picture superiority effect (PSE) VS picture-inferiority effect

the conditions under which pictures are better remembered than words

The finding of better memory for pictures compared to words was reported as early as the 19th century (Kirkpatrick, 1894). Kirkpatrick demonstrated that real objects were better remembered than either written or spoken words both tested immediately, and at a 3-day delay.

This picture superiority effect (PSE), as it has come to be called, is a robust phenomenon with numerous demonstrations of the basic finding that pictures are better recognized and recalled than their labels (e.g., Brady et al., 2008; Madigan, 1974, 1983; Nelson, Reed, & Walling, 1976; Nickerson 1965, 1968; Paivio, 1991; Paivio & Csapo, 1973; Paivio, Rogers, & Smythe, 1968; Shepard, 1967).

The number of pictures can be remembered is striking. Standing (1973) showed that people can remember thousands of unique pictures with great accuracy.

In order to discriminate the studied picture from a semantically similar foil, subjects must have encoded and retained visual details of the stimulus such as color, shape, texture, etc.

The most  popular and frequently cited explanation for PSE is Paivio’s Dual Code theory:

The theory’s basic premise is that there are 2 codes for pictures, one that is visual-imagen and one that  is verbal-logogen and only one for words-verbal.

Pictures have perceptual information, i.e. colors, shapes etc., also verbal information, i.e. picture of a dog.

Together the 2 codes increase the memory strength of pictures because three can usually be two ways to represent any one pictorial item.

Pictures have a “naming” advantage since labels are often automatically elicited, whereas images for words are not generated without explicit instruction and additional mental effort.

Paivio demonstrated that, when subjects are instructed to generate images when studying lists of pictures and words, words are remembered as accurately as pictures.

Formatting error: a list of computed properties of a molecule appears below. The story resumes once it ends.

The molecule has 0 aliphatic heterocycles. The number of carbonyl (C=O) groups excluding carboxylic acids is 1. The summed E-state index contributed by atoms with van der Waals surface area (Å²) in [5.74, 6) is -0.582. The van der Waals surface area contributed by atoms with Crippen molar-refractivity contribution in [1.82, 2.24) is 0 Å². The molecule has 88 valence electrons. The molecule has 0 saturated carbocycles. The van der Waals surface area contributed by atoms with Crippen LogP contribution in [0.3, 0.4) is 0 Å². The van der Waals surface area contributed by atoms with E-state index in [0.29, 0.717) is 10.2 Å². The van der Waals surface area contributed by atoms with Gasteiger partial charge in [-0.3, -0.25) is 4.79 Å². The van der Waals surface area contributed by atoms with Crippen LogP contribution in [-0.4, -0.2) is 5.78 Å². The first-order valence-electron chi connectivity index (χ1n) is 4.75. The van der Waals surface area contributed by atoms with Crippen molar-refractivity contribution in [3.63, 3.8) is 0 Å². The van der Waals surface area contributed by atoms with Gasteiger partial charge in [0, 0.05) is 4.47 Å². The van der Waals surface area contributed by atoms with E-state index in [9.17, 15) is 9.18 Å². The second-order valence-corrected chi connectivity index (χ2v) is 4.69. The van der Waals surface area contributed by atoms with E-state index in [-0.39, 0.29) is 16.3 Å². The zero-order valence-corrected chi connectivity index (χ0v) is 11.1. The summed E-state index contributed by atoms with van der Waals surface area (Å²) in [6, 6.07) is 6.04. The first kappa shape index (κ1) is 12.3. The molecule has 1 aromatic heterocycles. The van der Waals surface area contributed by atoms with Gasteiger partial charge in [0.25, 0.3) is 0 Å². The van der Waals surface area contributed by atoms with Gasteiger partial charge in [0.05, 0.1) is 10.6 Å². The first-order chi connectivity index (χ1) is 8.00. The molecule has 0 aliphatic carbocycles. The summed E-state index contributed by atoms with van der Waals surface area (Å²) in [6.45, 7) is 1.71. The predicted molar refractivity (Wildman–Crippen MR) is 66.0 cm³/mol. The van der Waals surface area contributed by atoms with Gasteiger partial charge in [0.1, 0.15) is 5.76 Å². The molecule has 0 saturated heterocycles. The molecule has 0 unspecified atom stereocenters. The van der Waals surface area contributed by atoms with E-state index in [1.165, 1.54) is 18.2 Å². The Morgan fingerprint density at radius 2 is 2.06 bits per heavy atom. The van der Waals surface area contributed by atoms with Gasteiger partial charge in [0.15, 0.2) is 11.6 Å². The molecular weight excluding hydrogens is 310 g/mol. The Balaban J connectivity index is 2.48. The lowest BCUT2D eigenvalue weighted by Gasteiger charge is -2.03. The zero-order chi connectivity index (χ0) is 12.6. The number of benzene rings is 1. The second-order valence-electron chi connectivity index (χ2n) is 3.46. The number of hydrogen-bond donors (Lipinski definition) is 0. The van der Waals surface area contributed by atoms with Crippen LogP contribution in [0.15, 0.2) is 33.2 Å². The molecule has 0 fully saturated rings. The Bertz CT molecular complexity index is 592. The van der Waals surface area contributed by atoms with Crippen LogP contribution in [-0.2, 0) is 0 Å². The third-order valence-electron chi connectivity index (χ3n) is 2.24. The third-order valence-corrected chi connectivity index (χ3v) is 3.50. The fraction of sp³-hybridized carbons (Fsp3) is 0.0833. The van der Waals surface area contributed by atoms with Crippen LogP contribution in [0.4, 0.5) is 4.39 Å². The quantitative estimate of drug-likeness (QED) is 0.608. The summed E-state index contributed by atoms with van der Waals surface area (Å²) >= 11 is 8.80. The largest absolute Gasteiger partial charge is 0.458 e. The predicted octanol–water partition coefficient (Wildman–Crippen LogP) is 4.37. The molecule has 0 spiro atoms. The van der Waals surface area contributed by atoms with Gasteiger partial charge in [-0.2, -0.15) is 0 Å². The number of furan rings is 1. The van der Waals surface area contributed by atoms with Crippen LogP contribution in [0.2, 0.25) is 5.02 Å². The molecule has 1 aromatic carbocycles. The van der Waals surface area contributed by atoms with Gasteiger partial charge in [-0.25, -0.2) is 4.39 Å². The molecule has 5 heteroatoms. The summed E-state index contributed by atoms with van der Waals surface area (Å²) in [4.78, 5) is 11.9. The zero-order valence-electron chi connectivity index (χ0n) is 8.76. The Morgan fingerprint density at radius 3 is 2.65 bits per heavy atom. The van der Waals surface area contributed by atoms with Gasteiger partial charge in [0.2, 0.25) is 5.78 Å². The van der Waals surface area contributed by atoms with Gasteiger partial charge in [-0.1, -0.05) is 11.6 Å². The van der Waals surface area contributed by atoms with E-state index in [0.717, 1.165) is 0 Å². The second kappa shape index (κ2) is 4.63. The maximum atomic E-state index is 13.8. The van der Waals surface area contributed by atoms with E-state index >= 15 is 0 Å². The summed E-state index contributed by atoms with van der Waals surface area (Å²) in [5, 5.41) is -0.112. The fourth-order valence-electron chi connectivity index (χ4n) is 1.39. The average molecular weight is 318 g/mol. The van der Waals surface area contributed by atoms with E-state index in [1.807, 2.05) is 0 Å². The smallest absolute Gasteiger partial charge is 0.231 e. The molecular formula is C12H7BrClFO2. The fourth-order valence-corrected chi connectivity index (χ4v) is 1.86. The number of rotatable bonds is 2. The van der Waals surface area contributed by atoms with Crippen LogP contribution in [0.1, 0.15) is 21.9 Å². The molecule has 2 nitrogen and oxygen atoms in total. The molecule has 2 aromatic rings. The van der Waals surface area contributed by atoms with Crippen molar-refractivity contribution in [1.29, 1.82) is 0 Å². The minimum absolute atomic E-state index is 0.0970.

Rapid presentation rate-5.3items per second,

subjects are slower at naming a picture than reading a word, and rp does not allow subjects enough time to generate a label, so picture lose the dual code advantage.

Pictures are more perceptually rich than words, and this visual
distinctiveness lends them an advantage in memory.

To the extent that subjects also encode the stimulus as a verbal label, subjects have two codes for picture:

in addition to the perceptual features of the stimulus, e.g. color, shape, and texture, people also store a verbal label-similar to the representation for a studied word-that enriches the memory trace and provides redundancy.

if Memory is measured using free recall, the Dual Code Theory can explain why pictures produce more free recall.

Sometimes words are better remembered than pictures.

we conducted an experiment whose goal was not to test the PSE, but the results frequently elicited comments from memory experts who were surprised by the superior memory for words than for photographs and pictures.

Visual recognition memory for complex configurations


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